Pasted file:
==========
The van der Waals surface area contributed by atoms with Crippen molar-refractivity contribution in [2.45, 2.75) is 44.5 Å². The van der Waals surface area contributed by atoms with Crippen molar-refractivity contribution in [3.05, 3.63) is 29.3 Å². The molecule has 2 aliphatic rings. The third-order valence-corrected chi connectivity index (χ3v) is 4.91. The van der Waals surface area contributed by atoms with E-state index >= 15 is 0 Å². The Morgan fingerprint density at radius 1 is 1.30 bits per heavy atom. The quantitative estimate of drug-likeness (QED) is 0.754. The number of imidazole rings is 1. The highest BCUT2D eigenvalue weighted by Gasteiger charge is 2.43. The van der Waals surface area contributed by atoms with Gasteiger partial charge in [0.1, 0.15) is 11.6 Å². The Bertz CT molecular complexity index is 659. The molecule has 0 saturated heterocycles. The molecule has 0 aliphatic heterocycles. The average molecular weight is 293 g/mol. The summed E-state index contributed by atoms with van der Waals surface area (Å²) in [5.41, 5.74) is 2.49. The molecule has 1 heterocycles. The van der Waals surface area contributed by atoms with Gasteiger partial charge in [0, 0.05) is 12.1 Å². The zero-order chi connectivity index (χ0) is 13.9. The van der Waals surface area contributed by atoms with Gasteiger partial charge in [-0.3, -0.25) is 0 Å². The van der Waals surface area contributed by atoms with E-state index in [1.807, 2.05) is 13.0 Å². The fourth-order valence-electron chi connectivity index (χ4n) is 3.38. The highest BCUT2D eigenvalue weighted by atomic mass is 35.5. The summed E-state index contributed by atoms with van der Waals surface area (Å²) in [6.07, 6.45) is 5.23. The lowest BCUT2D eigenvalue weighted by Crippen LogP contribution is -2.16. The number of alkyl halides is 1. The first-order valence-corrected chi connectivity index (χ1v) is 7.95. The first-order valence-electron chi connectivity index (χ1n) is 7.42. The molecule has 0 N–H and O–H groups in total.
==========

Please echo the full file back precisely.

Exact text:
The van der Waals surface area contributed by atoms with Crippen molar-refractivity contribution in [2.45, 2.75) is 44.5 Å². The van der Waals surface area contributed by atoms with Crippen molar-refractivity contribution in [3.05, 3.63) is 29.3 Å². The molecule has 2 aliphatic rings. The third-order valence-corrected chi connectivity index (χ3v) is 4.91. The van der Waals surface area contributed by atoms with E-state index >= 15 is 0 Å². The Morgan fingerprint density at radius 1 is 1.30 bits per heavy atom. The quantitative estimate of drug-likeness (QED) is 0.754. The number of imidazole rings is 1. The highest BCUT2D eigenvalue weighted by Gasteiger charge is 2.43. The van der Waals surface area contributed by atoms with Gasteiger partial charge in [0.1, 0.15) is 11.6 Å². The Bertz CT molecular complexity index is 659. The molecule has 0 saturated heterocycles. The molecule has 0 aliphatic heterocycles. The average molecular weight is 293 g/mol. The summed E-state index contributed by atoms with van der Waals surface area (Å²) in [5.41, 5.74) is 2.49. The molecule has 1 heterocycles. The van der Waals surface area contributed by atoms with Gasteiger partial charge in [0, 0.05) is 12.1 Å². The zero-order chi connectivity index (χ0) is 13.9. The van der Waals surface area contributed by atoms with Gasteiger partial charge in [-0.3, -0.25) is 0 Å². The van der Waals surface area contributed by atoms with E-state index in [1.807, 2.05) is 13.0 Å². The fourth-order valence-electron chi connectivity index (χ4n) is 3.38. The highest BCUT2D eigenvalue weighted by atomic mass is 35.5. The summed E-state index contributed by atoms with van der Waals surface area (Å²) in [6.07, 6.45) is 5.23. The lowest BCUT2D eigenvalue weighted by Crippen LogP contribution is -2.16. The number of alkyl halides is 1. The first-order valence-corrected chi connectivity index (χ1v) is 7.95. The first-order valence-electron chi connectivity index (χ1n) is 7.42. The molecule has 0 N–H and O–H groups in total.